During coronavirus, Chile Government continues to murder and torture

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Protesters in Chile, Santiago (image by Carlos Figueroa via Wikimedia Commons).

Since the 1970s, the Chile administration and police have killed, tortured, raped and suppressed protests with impunity, says Iván Ojeda Pereira

THE 1970s IN Latin America were dyed in blood. As a consequence of United States interventionism through the “Condor” operation, the conditions were propitious for the military to begin a series of dictatorships in the sub-continent. Chile was not out of the process and it is in that sense that, on September 11th, 1973, the first democratically-elected socialist government in the world ends.

Salvador Allende was bombed at the Government House by the Armed and Order forces. The Army's Commander-in-Chief, Augusto Pinochet, then began his 17 bloody years of civic-military dictatorship.

This dictatorship, unlike all the others in Latin America, followed the recommendations of the Chicago Boys and planted a neoliberal model in the country, whose normative base was embodied in an imposed political constitution written inside "four walls", without the consultation of Parliament and with the absence of political parties or citizen participation.

This Constitution transformed the role of the state into a merely subsidiary one and transferred its obligations to the private sector. At the same time, the incipient state companies were auctioned off to absurd values in favour of the economic elite that supported the Pinochet dictatorship and a series of state-funded privileges for the military and police were protected.

The orthodox neoliberalism implanted in Chile means much more than an economic model; it established a model of society whose main bond of cohesion is competition, promoting individualisation at the expense of collective or community projects.

During the Pinochet dictatorship, thousands of citizens were tortured, disappeared and murdered due to their political opinion, while omnipotent military and police institutions were structured and accustomed to acting without a regulatory framework. Human rights considerations were totally alien to them. Carabineros de Chile became a militarised police force, loaded with a purifying and punishing claim to society, whose purpose was to use physical and psychological harm as punishment.

After the 1990s, the country went through a "return to democracy" process, which is nothing more than a pact between some political sectors and Augusto Pinochet, validated by a plebiscite. The dictator even sat in Parliament as a senator for life, the Constitution did not change, the armed and order forces were not deprived of their benefits. They were not restructured as new institutions based on respect for human rights. Justice was neither done for detainees; tortured and murdered.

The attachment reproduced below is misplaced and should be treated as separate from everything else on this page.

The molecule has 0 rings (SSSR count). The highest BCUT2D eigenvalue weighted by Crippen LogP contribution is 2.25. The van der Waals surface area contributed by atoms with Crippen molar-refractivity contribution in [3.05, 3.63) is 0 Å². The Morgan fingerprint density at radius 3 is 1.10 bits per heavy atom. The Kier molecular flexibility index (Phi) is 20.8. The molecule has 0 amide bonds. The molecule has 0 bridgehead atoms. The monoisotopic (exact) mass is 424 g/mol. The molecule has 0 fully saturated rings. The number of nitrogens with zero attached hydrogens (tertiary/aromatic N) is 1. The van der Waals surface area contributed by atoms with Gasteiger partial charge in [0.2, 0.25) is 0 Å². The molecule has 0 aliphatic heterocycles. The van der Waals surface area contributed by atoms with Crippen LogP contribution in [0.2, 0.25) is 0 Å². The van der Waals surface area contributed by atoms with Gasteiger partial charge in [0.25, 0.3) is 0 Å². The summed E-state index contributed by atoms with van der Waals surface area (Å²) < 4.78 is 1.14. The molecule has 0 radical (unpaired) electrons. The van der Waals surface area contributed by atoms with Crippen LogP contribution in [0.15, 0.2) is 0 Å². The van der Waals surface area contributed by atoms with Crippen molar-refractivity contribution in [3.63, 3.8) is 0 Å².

Education, health, pensions, housing, everything in Chile is ran by private agents and depends on a market full of collusion and corruption, where people die without medical attention. Then you have young people without resources, who do not have opportunities to study. The elderly do not earn more than 300 euros in their retirements.

This legacy exploded on October 18th, 2019, as a result of a new rise in public (that is actually private) transportation fees. The population began a social outbreak that breaks neoliberalism.

Post-dictatorship Chile, which allowed the existence of authoritarian enclaves inherited from Pinochet, entered into a deep crisis because the call to transform the situation was corrupted and avoided by economic groups and personal interests, generating an abysmal distance between the political system and ordinary people.

It is in this context, assuming all the repressive burden inherited by the ruling Chilean elite, with the cooperation of the military and police, that the response of the Government of the multimillionaire Sebastián Piñera (who made his fortune by the profits of the state companies auctioned in the dictatorship) have been nothing but repression of the legitimate social protests for dignity.

That repression has led to serious and systematic human rights violations documented in reports by Amnesty International, Human Rights Watch, the UN Office for Human Rights and the Inter-American Court of Human Rights.

This year in Chile, state agents have tortured, raped, mutilated, and murdered, while the Government continues to support them institutionally. The National Institute of Human Rights, Chile has documented 3,765 people injured, 445 eye mutilations, 2,122 wounded by gunshots, 1,835 human right violations (sexual violence, torture and cruel treatment) and 36 deaths. The numbers continue to increase.

Every day, people who die at the hands of the Chile Government and police become a number. State violence is normalized. The names of the three victims whose lives were taken in early March are Cristian Valdevenito, Danilo Cardenas and Alexis Aguilera.

The violence carried out by Carabineros de Chile and the Government of Sebastián Piñera is based on a logic that was ingrained during the military dictatorship and was never reconfigured, which today has left many young people of my age without their eyes, raped or murdered.

We have awakened, we have opened our eyes to ask for dignity and they have found nothing better than to take our eyes off. The citizens of Chile more than ever need international support.

Iván Ojeda Pereira is studying Sociology at the University of Chile and works as a teaching and research assistant.

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